- Hermes house
- Old city walls
- Carpenter’s tower
- Gunsmith’s tower
- Potter’s tower
- Citadel street
- Huet square
- Houses with eyes
- Small Square
Sibiu is brimming with medieval and saxon architecture all around town: eye shaped windows on the roof of the houses, red tile roofs, narrow cobblestone streets, traditional French shutters, multi-pane windows, large squares, fortified citadels, old protective walls around the old part of town.
6. Learn a bit about the town’s history.
Sibiu, or on its German name, Hermannstadt, is one of the many fortified German Saxon towns in Transylvania. It was founded in the early 1000s by Hungarian king Geza II, and it was an important trade centre and cultural hub during the Middle Ages.
After WWI, when the Austrio-Hungarian empire was demolished, Transylvania (hence Sibiu also) became part of Romania. While previously the majority of the population was German saxon, it didn’t take many years for the new Romanian population to surpass them.
During the communist years under dictator Nicolae Ceausescu, the saxons were allowed to emigrate to Germany (Romania receiving a good sum of money for that agreement). Sadly there’s barely any ethnically saxons left now in Sibiu (around 2000). One of them is Klaus Johannis, who was the 5th president of Romania, elected in 2014.
Today, the city of Sibiu is part of the Seven Wonders of Romania.
7. Indulge in the wonderful culinary world of Sibiu.
Sibiu might look like a charming medieval town trapped in time, this cannot be said about its culinary world. It is as diverse as any other modern European city, giving plenty of options for travellers with different tastes.
If you prefer to give traditional Romanian food a go, you can do that at Crama Sibiul Vechi, which also has rural, traditional interior design.
For more familiar European dishes, try Kulinarium.
There is no shortage of atmospheric coffee places such as Jules, Espressee, Cafe Wien, Pardon cafe.
At Atrium cafe, you can enjoy live piano concerts while sipping wine, during spring and summer.
Max is considered to be one of the town’s best Italian wine places.
Other lovely bars and pubs you might add to your list are Nod Pub, Music Pub bar, Weinkeller, La Taifas.
8. Spend an afternoon exploring the Astra Museum of traditional folk civilization.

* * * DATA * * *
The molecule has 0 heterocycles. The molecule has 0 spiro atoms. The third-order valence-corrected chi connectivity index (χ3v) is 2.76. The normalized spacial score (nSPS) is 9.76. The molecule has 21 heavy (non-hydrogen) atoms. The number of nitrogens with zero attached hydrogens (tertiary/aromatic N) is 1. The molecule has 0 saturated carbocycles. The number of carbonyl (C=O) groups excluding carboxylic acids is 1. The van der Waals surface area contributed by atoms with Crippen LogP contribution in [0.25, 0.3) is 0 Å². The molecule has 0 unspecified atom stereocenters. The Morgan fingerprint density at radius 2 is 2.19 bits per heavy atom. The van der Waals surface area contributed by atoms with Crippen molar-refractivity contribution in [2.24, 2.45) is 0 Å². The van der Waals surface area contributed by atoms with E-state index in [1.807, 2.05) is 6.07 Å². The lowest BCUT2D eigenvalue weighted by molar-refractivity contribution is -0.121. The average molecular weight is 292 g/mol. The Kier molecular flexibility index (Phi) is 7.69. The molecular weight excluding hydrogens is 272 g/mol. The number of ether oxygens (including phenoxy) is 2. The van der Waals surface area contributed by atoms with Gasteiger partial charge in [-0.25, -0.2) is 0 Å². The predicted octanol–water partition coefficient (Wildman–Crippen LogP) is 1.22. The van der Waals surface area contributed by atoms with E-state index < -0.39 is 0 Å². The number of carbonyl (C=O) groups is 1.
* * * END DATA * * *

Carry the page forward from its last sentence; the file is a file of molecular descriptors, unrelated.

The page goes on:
Just a short 5km away from the centre of Sibiu, there’s a unique place called ASTRA National Museum Complex. We guarantee it’s nothing that you’ve ever experienced before. If you thought you were walking in the past wandering through medieval Sibiu, wait till you get to ASTRA Museum.
It is an open-air museum, one of the biggest in Central Europe. It was designed to show you how a rural, traditional Romanian village looked like in the pre-industrial ages (before 1750).
It is an astonishing whole village spread along with a 10km long land. It contains 300 houses, a forest, two artificial lakes, windmills, pottery workshops, houses of simple village people like farmers, shepherds, potters, a church, a working inn and pub. All looking exactly how a Romanian village looked like before 1750. Idyllic beyond imagination.
9. Tell the truth on Bridge of Lies.
This is probably the most known and visited landmark in Sibiu among tourists. This is no surprise – places that have their legends attached to them always seem more fascinating to us curious humans. The Bridge of Lies is an old pedestrian bridge built in 1859.
The myth says this bridge has the magical power to sense if somebody standing on it is lying, and makes strange noises as if it was about to collapse under the liar. (The bridge is made of first-cast iron, which explains the noises).
The myth has many different backgrounds behind it that involve men making false promises to women they were dating, brides being thrown off the bridge in case they lied about their virginity, and traders standing on the bridge making deals with each other.
No one knows exactly where the legend originated from – but as they say, some things are better left unknown. Let’s leave some cheeky mystery in the world, shall we?
10. Climb the Council Tower to see the whole city.